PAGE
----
Dorothy Dunnett has been my favourite author for two years now. The first book of hers that I read (and still read again whenever I can) was ‘The Game of Kings’. I was so impressed by her wit and humour that I searched for and bought all the books she’s written. There have been 7 in the Lymond series, of which ‘The Game Of Kings’ was the first. She also wrote another series. This book ‘King Hereafter’ belongs to neither.
King Hereafter is about Macbeth - who she felt Shakespeare hadn’t done justice to. The book starts off when he is just a child and his mentor is considering abandoning him for other royal prospects. Instead, the boy impresses him so much that he pledges life-long service.
It is a hard book to read. I read it sporadically and took a little more than a year myself and everyone else I’ve lent it to has given up :). Most Dunnett books are hard to get started with. She uses languages and references that are of the time and are not immediately obvious. Perhaps that ‘flaw’ is also the reason those who do go ahead with the book enjoy it so much. Bertrand Russell says in the ‘Education and the Good Life’ that it is when an accomplishment is hard but not impossible that it is most enjoyable. This is perhaps an example :).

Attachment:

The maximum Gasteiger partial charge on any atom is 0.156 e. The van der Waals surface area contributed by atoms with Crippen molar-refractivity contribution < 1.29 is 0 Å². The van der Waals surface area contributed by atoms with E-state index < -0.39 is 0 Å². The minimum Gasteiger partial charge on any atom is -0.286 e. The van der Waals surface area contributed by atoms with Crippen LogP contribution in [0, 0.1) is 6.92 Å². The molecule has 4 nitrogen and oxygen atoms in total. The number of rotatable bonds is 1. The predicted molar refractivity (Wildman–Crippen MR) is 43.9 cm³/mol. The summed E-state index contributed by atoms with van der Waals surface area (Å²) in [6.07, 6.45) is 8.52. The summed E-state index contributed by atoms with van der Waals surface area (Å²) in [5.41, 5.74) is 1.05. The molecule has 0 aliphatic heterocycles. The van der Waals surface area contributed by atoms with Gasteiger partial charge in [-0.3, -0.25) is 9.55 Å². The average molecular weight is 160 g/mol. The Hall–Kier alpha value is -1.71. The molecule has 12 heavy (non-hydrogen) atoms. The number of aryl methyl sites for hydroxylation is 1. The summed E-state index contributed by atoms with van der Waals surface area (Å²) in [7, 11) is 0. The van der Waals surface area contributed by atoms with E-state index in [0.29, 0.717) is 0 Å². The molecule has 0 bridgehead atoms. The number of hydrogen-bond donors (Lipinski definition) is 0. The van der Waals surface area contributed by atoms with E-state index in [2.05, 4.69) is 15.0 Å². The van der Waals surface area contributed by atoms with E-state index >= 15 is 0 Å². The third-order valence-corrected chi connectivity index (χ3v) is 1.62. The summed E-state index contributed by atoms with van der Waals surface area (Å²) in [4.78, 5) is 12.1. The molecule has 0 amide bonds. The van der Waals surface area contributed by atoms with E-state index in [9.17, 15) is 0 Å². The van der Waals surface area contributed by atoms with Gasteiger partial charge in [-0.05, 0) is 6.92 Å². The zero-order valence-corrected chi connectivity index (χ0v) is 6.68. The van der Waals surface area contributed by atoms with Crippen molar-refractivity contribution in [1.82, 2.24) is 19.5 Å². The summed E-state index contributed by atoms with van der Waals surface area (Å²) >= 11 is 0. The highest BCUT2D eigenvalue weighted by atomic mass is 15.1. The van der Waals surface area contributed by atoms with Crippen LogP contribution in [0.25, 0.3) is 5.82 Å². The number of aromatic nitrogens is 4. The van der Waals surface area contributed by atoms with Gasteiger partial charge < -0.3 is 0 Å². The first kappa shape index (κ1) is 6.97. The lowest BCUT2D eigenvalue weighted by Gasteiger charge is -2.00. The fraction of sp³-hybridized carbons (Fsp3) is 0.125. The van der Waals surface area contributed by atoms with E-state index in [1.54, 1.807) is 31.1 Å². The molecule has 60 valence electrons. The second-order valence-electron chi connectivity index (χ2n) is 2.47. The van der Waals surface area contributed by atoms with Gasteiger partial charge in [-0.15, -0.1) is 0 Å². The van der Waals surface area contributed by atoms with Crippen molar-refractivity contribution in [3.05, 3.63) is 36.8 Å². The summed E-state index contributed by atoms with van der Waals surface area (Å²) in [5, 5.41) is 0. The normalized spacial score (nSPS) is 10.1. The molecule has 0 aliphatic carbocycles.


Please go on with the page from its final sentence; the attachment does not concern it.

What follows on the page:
Spoilers ahead. Please don’t read further if you plan to read the book.
Thorkel Fostri, the mentor, trains the boy Thorfinn to adulthood. He is made aware again and again of the fact that the boy he is bringing up is not ordinary in any way. Adventures - small and large - are frequent. Most serve to educate the people involved of the character of the boy they deal with. Most become followers, 3 become friends and many more become enemies. Thorfinn or Macbeth,as he is rechristened by the English King, remains stoic through all this - concentrating on his duty as he sees it. Often his decisions make no sense to others but always seem the best option in hindsight. There are conversations in the book between friends of his that explain their incredulity that a King can rule without the help of the clergy or force. Instead, he chooses commonsense and reform.
There is romance too. He marries the widow of the man he kills. The woman, Gora, hates him in the beginning. She sees herself as a trophy wife - one used for recreation and politics only. Later as she comes to realise her husband's character - she falls in love. He too, learns to trust her as he does no one else. The conversations between them were, for me, the best parts of the book - touching, witty and very intelligent.
When you've read enough books of an author you start seeing a pattern. Most Dunnett books start with an anti-hero who you learn to first fear, then admire and finally love. Towards the end, all becomes clear and you realise how everything he did was for a good cause. One of the conversations in 'The Game of Kings' is on this very tactic. This book though is different. Because you are introduced to the protagonist when he is a little boy - you see all shades of his character and can form an opinion as you read along. Another aspect where this book differs from the others is in the ending. I'd rather not say how :). A good book. But only recommended for staunch Dunnett fans.